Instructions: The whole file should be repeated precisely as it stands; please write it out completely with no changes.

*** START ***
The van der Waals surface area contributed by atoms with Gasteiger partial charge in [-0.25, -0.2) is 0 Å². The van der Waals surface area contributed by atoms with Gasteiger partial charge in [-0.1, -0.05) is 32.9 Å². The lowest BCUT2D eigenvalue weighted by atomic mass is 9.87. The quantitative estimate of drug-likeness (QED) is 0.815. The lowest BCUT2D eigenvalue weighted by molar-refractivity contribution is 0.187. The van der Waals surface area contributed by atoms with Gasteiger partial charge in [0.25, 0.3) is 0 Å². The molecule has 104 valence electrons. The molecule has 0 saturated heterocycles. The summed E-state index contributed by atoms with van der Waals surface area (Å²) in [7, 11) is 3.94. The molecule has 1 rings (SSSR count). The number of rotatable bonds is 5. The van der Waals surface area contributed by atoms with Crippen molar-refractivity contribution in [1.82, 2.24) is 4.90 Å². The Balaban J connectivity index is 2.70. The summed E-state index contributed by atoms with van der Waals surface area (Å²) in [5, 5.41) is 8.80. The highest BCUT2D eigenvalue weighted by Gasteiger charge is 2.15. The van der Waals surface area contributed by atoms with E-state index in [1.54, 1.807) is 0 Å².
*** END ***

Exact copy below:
The van der Waals surface area contributed by atoms with Gasteiger partial charge in [-0.25, -0.2) is 0 Å². The van der Waals surface area contributed by atoms with Gasteiger partial charge in [-0.1, -0.05) is 32.9 Å². The lowest BCUT2D eigenvalue weighted by atomic mass is 9.87. The quantitative estimate of drug-likeness (QED) is 0.815. The lowest BCUT2D eigenvalue weighted by molar-refractivity contribution is 0.187. The van der Waals surface area contributed by atoms with Gasteiger partial charge in [0.25, 0.3) is 0 Å². The molecule has 104 valence electrons. The molecule has 0 saturated heterocycles. The summed E-state index contributed by atoms with van der Waals surface area (Å²) in [7, 11) is 3.94. The molecule has 1 rings (SSSR count). The number of rotatable bonds is 5. The van der Waals surface area contributed by atoms with Crippen molar-refractivity contribution in [1.82, 2.24) is 4.90 Å². The Balaban J connectivity index is 2.70. The summed E-state index contributed by atoms with van der Waals surface area (Å²) in [5, 5.41) is 8.80. The highest BCUT2D eigenvalue weighted by Gasteiger charge is 2.15. The van der Waals surface area contributed by atoms with E-state index in [1.54, 1.807) is 0 Å².